MARANA, Ariz. – Tiger Woods stood over a 4-foot birdie putt to win the match, just as Nick O'Hern expected.
Even when O'Hern built a 4-up lead through seven holes, he knew Woods would eventually find his swing and get back into the game. Indeed, Woods eventually caught him on the 15th hole.
And when the 35-year-old Aussie took a 1-up lead going to the final hole, he figured a birdie by Woods ranked right up there with death and taxes. Sure enough, Woods hammered a 342-yard drive, hit sand wedge to 5 feet and made the clutch putt, as always.
So when O'Hern stood off to the side of the green after making par on the first extra hole, he already was planning his next move. Remove the cap, shake hands, wish Woods well on the weekend at the Accenture Match Play Championship.
His caddie handed him a new ball for the next hole, which O'Hern thought was odd.
"Mate," he told him, "he doesn't miss these."
Woods blamed his failure to fix a ball mark for missing the birdie putt that would have ended the match and moved him one step closer to his eighth straight PGA Tour victory, one step closer to the record 11 in a row won by Byron Nelson.
Woods blamed a faulty swing — he wasn't sure where the ball was headed all day — on a 4-iron that he pulled left of the green on the 20th hole. He said the green was faster because it had been mowed since they played No. 2 in regulation — not true, said tour officials — and left his chip 15 feet short of the pin.
And when O'Hern holed a 12-foot par putt to win the match in 20 holes, Woods had no one to blame but himself.
"It hit the left side of the ball mark and kicked right," Woods said of the 4-foot birdie he missed. "All I had to do is just fix it and it's in. It was a very simple thing to do. I just didn't pay attention."
An imperfect patch of grass became the culprit for a PGA Tour record no longer perfect.
The winning streak had been subject to debate, mainly because Woods had failed to win four times during the PGA Tour streak on other tours, starting with a loss in the first round of the World Match Play Championship in England.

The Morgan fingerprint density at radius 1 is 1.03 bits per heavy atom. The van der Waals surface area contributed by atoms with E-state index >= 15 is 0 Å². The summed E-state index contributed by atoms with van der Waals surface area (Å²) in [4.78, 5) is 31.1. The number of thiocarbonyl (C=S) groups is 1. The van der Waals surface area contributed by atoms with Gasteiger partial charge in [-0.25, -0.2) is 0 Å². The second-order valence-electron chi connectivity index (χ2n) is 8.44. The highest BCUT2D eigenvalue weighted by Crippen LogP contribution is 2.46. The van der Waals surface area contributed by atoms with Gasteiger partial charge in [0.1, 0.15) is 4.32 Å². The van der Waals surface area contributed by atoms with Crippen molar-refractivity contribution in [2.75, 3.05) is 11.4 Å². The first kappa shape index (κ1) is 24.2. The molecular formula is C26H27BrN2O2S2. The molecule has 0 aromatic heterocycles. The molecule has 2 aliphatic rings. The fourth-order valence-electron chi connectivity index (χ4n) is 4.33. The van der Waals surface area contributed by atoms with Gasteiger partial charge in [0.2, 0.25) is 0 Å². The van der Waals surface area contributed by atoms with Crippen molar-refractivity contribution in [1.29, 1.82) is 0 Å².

But when it was over, Woods took pride in it nonetheless.
"To go basically from July until now without ever finishing out of the top three, that's not bad," Woods said.
The last time he played the PGA Tour without taking home the trophy was July 9 at the Western Open, when he tied for second behind Trevor Immelman of South Africa.
Immelman was one of eight players remaining going into the weekend. He played 17 holes, halved 13 of them, but still walked away with a 2-and-1 victory over Ian Poulter of England. He'll play a quarterfinal match Saturday morning against Justin Rose, who built a big lead and coasted to a 3-and-2 victory over Charles Howell III.
O'Hern advanced to play Henrik Stenson (4 and 3 over Aaron Baddeley), who suddenly is the top seed remaining at No. 9.
In the other half of the draw, Chad Campbell outlasted David Toms for a 1-up victory and advanced to play Stephen Ames, who took advantage of three bogeys to beat Stewart Cink. Defending champion Geoff Ogilvy beat Niclas Fasth to win his ninth straight match — the only streak anyone is talking about now — and will play Paul Casey, a 2-up winner over Shaun Micheel.
The only people who suffered a bigger blow than Woods were tournament officials, left with eight players who don't exactly bring a compelling story to the weekend at The Gallery. That happens quite often in this fickle tournament.
The rarity is Woods leaving a tournament so soon.
The last time he sat out a weekend was at Winged Foot, when he missed the cut for the first time in a major. What followed was one of the best runs of his career. After being a runner-up at the Western Open, Woods won seven straight times on the PGA Tour. Even throwing in the world tours, and his tie for ninth this week, he still hasn't finished out of the top 10 in his last 13 events.
What surprised Woods was how he played.
"It was a struggle," he said. "I just didn't have control of my golf swing. I was pretty off, because obviously, I've been playing pretty well. It was disappointing."
The guy who breezed through his first two matches put together a stretch that looked like it belonged to someone struggling to keep his card. After missing a 4-foot par putt on No. 3, he found the water on No. 4 for a double bogey, badly missed with a wedge into a par 5 and lost to a birdie, took another double bogey from the desert and didn't even look for his ball after hitting from the base of a bush over the green on No. 7.
Just like that, he was down four holes.
"I knew he was going to make a run at me on the back nine," O'Hern said. "The back nine was pretty stomach-churning."
Woods birdied three straight holes to start the back nine, then squared the match with a conceded birdie on the 15th when O'Hern missed the green.
What might have cost Woods more than his short miss in overtime came on the par-5 17th. He hit a 3-iron off the toe, and instead of bouncing onto the green for a look at eagle, he found a bunker 70 yards short and made par.
Ultimately, his chances ended with a 4-foot birdie putt that veered right of the cup.
"We all do that," O'Hern said. "We're human."
It took the end of a streak to make Woods look that way again.